English and French in the thirteenth Century.-
The thirteenth century must be viewed as a period of shifting emphasis upon the two languages spoken in England. The upper classes continued to speak French, as they had done in the previous century, but the reasons for doing so were not the same. Instead of being a mother tongue inherited from Norman ancestors French became, as the century wore on, a cultivated tongue supported by social custom and by business and administrative convention. Meanwhile, English made steady advances. A number of considerations make it clear that by the middle of the century, when the separation of the English nobles from their interests in France had been completed (the loss of Normandy), English was becoming a matter of general use among the upper classes. It is at this time that the adoption of French words into the English language assumes large proportions. It occurs when those who know French have been accustomed to use it try top express themselves in English. By the close of the century there is evidence that some children of the nobility spoke English as their mother tongue and had to be taught French through the medium of manuals equipped with English glosses. English was used in parliament, in the law courts, in public negotiations, …
The clearest indication of the extent to which the English language had risen in the social scale by the end of the thirteenth century is furnished by a little treatise written by Walter of Bibbesworth to teach children French, how to speak and how to reply, “which every gentleman ought to know”. French is treated a s a foreign language and the children learn the names of the parts of the body, the articles of clothing, food, household utensils, meals,….together with terms of falconry and the chase and other polite accomplishments. The treatise was written for Dionysia, the daughter of William de Munchensy. She thus belonged to the upper circle of nobility and it is highly significant that the language she knew, and through which she acquired French, was English.
The rise of the middle class.-
A feature of some importance in helping English to recover its former prestige is the improvement in the condition of the mass of the people and the rise od a substantial middle class. The process by which the change was being brought about was accelerated by an even that occurred in the year 1349.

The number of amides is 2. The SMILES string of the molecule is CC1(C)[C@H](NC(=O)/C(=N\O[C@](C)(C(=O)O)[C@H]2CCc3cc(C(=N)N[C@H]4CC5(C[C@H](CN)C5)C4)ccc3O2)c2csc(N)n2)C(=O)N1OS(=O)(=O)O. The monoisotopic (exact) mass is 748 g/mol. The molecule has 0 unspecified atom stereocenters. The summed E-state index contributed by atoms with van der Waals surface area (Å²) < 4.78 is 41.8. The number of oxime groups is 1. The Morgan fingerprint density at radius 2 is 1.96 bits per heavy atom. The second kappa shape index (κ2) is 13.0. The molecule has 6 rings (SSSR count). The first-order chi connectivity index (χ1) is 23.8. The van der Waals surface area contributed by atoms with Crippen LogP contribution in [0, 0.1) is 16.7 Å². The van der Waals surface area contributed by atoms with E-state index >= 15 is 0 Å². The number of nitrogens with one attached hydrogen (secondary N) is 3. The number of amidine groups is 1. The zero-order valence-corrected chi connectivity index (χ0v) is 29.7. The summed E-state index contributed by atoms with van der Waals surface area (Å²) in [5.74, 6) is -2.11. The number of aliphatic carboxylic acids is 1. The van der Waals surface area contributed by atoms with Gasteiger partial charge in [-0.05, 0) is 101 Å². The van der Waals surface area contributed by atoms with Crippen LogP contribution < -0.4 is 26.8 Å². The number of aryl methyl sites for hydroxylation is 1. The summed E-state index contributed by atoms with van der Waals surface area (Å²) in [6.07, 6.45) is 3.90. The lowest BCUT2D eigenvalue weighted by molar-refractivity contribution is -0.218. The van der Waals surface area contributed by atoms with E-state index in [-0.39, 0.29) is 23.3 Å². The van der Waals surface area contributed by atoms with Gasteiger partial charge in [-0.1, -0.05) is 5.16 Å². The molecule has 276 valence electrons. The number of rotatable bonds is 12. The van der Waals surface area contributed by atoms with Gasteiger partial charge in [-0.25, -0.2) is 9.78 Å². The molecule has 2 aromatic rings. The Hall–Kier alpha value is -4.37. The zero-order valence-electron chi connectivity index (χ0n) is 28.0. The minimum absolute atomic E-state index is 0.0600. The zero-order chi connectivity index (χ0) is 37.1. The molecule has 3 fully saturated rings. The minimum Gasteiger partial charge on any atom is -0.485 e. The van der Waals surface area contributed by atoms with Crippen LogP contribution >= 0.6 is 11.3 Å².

In the summer of 1348 there appeared in the south of England the first cases of a disease that in its contagiousness and fatality exceeded anything previously known. It spread rapidly over the rest of the country, reaching its height in 1349. The illness, once contracted, ran a very rapid course. In two or three days the victim either died or showed signs of recovery. Immunity was slight and in the absence of any system of quarantine the disease spread through a community. The death rate approximated 30%. It is quite sufficient to justify the name “The Black Death”. The mortality was greatest among the lower classes, and the result was a serious shortage of labor. This is evident in the immediate rise in wages. By and large, the effect of the Black Death was to increase the economic importance of the labouring class and with it the importance of the English language which they spoke. We may also note at this time the rise of another important group –the craftsmen and the merchant class, which gathered in town which became free, self-governing communities, electing their own officers, taxes, rules,…Such changes in the social and economic life benefited particularly the English-speaking part of the population. In the fourteenth century the adoption of English was generally accomplished.
Source: A History of the English Language, Albert C. Baugh